Once when they were in the field, Saidjah called in vain to his buffalo to make haste. The animal did not move. Saidjah grew angry at this unusual refractoriness, and could not refrain from scolding. He called him as. Anyone who has been in India will understand me, and he who has not is the gainer if I spare him the explanation.

Saidjah did not mean anything bad. He only used the word because he had often heard it used by others when they were dissatisfied with their buffaloes. But it was useless: his buffalo did not move. He shook his head as if to throw off the yoke, he blew and trembled, there was anguish in his blue eye, and the upper lip was curled, baring the gums.

“Fly,fly!” Adinda’s brothers cried, “Fly, Saidjah, there’s a tiger!” And they all unyoked their buffaloes, and throwing themselves on their broad backs, galloped away through sawahs, irrigation, trenches, mud, brushwood, forest and jungle, along fields and roads, but when they tore panting and dripping with perspiration into the village of Badoer, Saidjah was not with them.

For when he had freed his buffalo from the yoke and mounted him as the others had done in order to escape, an unexpected jump made him lose his seat and fall to the ground. The tiger was very close….

Gone further than Saidjah

The buffalo, driven on by his own speed alone, and not of his own will, had gone further than Saidjah, and scarcely had it conquered the momentum when it returned and, placing its big body, supported by its feet like a roof over the child, turned its homed head toward the tiger, which bounded forward—but for the last time. The buffalo caught him on his horns, and only lost some flesh, which the tiger took out of his neck. The tiger lay there with his belly tom open. Saidjah was saved. Certainly there had been luck in the star on the buffalo’s head.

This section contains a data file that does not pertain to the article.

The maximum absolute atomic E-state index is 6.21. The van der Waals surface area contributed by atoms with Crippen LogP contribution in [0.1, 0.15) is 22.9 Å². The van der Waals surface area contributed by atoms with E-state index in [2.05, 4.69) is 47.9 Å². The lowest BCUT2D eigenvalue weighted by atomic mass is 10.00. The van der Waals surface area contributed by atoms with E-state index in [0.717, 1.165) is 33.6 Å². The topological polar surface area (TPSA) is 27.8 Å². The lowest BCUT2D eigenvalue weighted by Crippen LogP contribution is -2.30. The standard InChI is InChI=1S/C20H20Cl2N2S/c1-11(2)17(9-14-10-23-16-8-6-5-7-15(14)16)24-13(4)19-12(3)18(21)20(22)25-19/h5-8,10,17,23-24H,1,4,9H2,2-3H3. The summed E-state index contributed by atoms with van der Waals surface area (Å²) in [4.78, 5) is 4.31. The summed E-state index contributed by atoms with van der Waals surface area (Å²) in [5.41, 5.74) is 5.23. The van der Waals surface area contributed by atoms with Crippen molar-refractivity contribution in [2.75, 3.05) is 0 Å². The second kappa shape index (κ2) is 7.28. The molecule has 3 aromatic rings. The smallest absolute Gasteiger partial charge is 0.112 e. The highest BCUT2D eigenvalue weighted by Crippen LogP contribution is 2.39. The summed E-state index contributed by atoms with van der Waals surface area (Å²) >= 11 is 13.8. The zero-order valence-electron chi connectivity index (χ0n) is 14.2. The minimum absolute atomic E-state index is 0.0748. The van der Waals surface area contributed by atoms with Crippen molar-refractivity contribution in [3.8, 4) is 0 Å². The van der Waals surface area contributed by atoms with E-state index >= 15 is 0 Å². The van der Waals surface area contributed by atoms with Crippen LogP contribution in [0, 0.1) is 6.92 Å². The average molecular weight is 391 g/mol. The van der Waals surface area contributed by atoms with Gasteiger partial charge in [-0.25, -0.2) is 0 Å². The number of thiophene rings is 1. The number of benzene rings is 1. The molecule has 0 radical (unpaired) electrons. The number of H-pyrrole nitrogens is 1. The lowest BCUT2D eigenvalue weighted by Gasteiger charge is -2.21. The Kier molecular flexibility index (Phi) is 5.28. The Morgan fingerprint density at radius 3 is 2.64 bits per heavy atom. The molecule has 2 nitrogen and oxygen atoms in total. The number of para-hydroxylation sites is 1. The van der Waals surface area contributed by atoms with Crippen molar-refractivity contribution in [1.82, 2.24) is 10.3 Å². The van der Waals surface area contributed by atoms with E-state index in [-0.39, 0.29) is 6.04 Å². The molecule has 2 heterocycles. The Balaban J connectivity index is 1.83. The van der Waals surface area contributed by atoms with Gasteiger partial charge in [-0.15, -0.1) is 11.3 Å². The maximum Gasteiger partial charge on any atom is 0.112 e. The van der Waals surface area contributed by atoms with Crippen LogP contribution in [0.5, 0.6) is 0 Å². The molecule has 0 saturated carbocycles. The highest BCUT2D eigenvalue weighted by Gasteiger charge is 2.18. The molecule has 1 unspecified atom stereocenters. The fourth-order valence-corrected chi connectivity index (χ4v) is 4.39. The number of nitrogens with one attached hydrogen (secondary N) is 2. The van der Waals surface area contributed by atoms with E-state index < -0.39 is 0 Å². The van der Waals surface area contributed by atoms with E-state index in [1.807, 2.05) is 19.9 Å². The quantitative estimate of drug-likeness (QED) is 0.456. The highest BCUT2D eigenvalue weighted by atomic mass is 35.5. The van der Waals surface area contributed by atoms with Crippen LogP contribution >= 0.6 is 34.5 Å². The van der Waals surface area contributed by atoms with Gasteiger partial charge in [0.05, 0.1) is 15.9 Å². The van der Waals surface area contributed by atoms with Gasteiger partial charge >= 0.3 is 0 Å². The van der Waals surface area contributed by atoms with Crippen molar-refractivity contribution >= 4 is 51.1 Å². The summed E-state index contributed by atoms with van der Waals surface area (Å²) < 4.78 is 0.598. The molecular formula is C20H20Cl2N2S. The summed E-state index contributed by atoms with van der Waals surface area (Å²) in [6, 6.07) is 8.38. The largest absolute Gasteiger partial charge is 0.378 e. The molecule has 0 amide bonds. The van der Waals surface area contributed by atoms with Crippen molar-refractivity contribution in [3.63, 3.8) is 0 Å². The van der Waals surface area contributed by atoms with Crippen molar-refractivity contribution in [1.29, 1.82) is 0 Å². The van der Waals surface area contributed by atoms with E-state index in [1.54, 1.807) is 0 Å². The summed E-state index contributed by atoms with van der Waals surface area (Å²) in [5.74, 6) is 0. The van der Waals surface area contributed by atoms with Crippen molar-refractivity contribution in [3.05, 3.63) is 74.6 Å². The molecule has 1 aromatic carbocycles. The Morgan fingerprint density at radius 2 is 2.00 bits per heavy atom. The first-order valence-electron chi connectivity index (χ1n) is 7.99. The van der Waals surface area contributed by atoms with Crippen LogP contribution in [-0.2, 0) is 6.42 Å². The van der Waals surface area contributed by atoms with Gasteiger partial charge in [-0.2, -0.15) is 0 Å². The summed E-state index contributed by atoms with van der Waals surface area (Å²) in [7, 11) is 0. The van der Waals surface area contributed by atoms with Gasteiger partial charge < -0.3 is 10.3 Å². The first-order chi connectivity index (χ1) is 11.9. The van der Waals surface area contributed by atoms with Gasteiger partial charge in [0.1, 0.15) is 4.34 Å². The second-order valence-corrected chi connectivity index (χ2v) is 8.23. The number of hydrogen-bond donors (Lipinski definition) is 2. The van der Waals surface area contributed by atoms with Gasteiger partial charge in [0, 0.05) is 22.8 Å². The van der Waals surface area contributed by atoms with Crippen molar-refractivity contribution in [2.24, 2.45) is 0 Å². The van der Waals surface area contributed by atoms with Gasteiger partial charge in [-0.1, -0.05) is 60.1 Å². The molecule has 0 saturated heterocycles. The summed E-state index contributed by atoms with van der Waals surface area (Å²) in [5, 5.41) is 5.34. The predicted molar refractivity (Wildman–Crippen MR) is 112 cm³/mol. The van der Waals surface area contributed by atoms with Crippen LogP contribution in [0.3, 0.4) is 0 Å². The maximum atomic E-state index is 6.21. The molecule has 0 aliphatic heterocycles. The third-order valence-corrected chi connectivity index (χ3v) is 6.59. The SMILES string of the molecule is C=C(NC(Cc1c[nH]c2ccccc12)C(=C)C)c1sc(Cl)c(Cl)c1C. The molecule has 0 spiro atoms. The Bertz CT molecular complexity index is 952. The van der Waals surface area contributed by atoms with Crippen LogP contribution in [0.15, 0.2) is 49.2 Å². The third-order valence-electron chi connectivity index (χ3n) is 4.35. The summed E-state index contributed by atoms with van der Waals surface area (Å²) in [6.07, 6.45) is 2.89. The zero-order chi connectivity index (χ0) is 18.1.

When this buffalo had been taken away from Saidjah’s father and slaughtered, Saidjah was just twelve, and Adinda was wearing sarongs and making figures on them. She had already learned to express thoughts in melancholy drawings on her tissue, for she had seen Saidjah’s sadness. And Saidjah’s father was also sad, but his mother still more so. For she had cured the wound in the neck of the faithful animal which had brought her child home unhurt.

As often as she saw this wound, she thought how far the gashes of the tiger might have gone into the tender body of her child; and every time she put fresh dressing on the wound, she caressed the buffalo and spoke kindly to him, that the faithful animal might know how grateful a mother can be.

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